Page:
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Discussion Starter · #1 ·
Our adoption center / animal hospital is suggesting retesting for FIV/FELV and heartworm about three months after adoption. Our cat was about 9 months old when adopted and is approaching one year old. She doesn't like being boxed or going to the vet, so I'd like to check before doing this.

Does this sound like a good idea? Is FIV/FELV treatable if detected?
 

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Did the adoption center say WHY you should get your cat retested?
As I understand it, at the age of 9 months, the results of the initial test would be pretty valid (under a certain age, not so much because of antibodies from the mother cat).
What is the background of the cat--was she living outside for a long time; if so, she might be more prone to FIV/FELK, though not by a lot.
Heartworm is pretty rare in some locales; do you know if it is where you live? (The same testing test for FIV/FELK and Heartworm.)
Also note that if the cat has ever been vaccinated against FELK, she will test positive (false).
Neither FIV nor FELK is treatable, but they are not death sentences by any means. If you have another cat, then, yes, I would get your cat tested. There are effective ways to less the possibility of transmission.
If you don't have another cat, then I would simply wait until there is some other reason for taking her in, for example, rabies vaccination.
 

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Discussion Starter · #4 ·
Did the adoption center say WHY you should get your cat retested?
It's boilerplate that was part of the papers they gave us when we adopted. They recommend that all cats over 6 months have the tests repeated 3 months from the date of the first test.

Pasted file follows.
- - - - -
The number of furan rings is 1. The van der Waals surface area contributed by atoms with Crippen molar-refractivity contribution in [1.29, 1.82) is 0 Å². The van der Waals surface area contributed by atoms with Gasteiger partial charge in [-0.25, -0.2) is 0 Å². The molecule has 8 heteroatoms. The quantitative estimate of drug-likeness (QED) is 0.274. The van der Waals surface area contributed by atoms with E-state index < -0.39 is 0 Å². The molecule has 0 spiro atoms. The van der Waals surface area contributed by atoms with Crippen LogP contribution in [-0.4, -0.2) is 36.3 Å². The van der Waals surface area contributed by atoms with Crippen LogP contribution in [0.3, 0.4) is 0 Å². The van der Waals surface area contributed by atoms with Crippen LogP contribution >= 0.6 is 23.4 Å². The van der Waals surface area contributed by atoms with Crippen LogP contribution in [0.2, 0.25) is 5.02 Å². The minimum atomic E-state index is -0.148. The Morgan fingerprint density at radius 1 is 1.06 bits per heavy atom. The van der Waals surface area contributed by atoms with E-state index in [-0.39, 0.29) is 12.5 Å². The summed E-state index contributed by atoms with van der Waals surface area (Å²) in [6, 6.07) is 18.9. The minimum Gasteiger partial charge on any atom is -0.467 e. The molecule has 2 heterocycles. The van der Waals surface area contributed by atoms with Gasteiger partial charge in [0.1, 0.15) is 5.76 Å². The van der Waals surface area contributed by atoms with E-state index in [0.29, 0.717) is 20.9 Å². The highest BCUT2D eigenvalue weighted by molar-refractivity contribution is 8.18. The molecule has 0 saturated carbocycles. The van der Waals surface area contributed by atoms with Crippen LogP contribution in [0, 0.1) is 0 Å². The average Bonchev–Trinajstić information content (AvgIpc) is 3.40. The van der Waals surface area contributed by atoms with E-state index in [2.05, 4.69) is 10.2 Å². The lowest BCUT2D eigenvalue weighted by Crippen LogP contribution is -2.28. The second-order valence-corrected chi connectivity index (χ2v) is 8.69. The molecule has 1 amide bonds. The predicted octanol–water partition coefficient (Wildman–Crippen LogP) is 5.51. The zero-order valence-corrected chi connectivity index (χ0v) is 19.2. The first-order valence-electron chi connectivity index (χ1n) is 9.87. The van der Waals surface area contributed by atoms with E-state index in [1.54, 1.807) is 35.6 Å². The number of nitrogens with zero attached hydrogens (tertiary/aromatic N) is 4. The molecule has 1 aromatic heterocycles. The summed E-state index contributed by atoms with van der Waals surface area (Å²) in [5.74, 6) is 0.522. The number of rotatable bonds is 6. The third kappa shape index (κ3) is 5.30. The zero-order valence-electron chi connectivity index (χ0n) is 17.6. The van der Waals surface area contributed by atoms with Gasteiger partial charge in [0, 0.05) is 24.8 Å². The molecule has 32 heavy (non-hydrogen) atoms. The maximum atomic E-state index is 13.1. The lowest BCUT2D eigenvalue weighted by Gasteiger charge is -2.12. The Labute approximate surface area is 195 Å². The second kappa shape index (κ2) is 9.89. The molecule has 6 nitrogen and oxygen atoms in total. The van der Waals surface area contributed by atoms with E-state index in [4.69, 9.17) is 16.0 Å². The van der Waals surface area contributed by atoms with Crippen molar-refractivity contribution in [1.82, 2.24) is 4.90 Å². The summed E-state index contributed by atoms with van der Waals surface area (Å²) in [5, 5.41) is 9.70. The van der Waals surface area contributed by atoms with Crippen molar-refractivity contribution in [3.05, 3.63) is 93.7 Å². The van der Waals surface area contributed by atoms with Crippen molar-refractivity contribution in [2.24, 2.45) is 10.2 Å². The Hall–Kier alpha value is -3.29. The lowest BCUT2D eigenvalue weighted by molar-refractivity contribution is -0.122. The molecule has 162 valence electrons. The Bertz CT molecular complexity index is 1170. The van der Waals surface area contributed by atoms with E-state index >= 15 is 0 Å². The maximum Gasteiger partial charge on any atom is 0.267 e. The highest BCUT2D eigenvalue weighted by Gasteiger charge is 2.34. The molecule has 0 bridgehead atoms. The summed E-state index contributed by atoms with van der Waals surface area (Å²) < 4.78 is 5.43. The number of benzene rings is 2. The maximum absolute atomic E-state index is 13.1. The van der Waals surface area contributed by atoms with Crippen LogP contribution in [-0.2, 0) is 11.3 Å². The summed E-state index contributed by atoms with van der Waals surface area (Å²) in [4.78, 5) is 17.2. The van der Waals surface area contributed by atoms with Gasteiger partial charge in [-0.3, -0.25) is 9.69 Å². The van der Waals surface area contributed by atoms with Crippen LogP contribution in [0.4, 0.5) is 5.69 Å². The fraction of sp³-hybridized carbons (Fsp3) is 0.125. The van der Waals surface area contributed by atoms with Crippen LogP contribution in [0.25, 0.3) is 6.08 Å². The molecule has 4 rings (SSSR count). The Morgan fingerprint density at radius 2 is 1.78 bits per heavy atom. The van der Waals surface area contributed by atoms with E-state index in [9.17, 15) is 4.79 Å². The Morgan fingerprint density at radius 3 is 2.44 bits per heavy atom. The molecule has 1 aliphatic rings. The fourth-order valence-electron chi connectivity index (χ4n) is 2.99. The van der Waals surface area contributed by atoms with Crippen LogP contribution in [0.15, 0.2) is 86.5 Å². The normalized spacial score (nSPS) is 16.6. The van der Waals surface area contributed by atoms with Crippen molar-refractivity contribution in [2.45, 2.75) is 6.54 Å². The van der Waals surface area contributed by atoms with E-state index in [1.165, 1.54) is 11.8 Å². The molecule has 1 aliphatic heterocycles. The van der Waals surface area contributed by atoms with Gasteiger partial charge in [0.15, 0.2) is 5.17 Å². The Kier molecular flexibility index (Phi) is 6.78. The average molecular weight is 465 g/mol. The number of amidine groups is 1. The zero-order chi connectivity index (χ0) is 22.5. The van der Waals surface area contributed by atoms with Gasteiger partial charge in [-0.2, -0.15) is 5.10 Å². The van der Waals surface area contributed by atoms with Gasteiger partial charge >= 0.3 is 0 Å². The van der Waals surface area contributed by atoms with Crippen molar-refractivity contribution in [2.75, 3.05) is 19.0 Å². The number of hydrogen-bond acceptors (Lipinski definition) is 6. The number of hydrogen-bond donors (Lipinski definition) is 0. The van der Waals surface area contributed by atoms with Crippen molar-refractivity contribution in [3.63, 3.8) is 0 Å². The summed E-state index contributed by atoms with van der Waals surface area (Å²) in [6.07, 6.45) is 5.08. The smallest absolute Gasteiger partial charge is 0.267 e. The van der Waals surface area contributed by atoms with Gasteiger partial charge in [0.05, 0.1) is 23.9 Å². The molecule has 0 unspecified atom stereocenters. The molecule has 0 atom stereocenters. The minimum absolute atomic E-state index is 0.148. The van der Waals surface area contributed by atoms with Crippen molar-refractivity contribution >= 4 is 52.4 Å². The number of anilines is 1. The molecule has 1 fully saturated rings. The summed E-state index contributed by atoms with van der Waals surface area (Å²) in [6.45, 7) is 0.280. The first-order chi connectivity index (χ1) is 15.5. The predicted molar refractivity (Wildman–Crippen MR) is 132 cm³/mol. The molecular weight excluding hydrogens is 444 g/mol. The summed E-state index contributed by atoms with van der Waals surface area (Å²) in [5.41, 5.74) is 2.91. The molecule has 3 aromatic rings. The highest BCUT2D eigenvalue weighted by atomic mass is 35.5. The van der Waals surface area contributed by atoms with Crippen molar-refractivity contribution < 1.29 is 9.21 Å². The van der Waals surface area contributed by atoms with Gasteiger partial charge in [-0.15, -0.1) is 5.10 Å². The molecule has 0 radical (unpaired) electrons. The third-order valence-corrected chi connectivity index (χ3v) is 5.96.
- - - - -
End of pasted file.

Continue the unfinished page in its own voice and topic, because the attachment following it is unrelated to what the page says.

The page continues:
What is the background of the cat--was she living outside for a long time; if so, she might be more prone to FIV/FELK, though not by a lot.
If I recall correctly, adoption center said a member of the prior adopter's family was allergic. We keep her indoors.

Heartworm is pretty rare in some locales; do you know if it is where you live? (The same testing test for FIV/FELK and Heartworm.)
I don't know. We live in New York City

Also note that if the cat has ever been vaccinated against FELK, she will test positive (false).
The only vaccines they list are one-year vaccinations for FVRCP (done in December) and rabies (done in July).

If you have another cat, then, yes, I would get your cat tested. There are effective ways to less the possibility of transmission.
If you don't have another cat, then I would simply wait until there is some other reason for taking her in, for example, rabies vaccination.
We don't have another cat.

Would it make sense to do the FVRCP and rabies re-vaccinations, as well as an annual checkup and heartworm and FIV/FELK retests all at once? Would it be safe to wait until December, even though the one year rabies expires in July? Or should we have everything done in July or some time between July and December?
 
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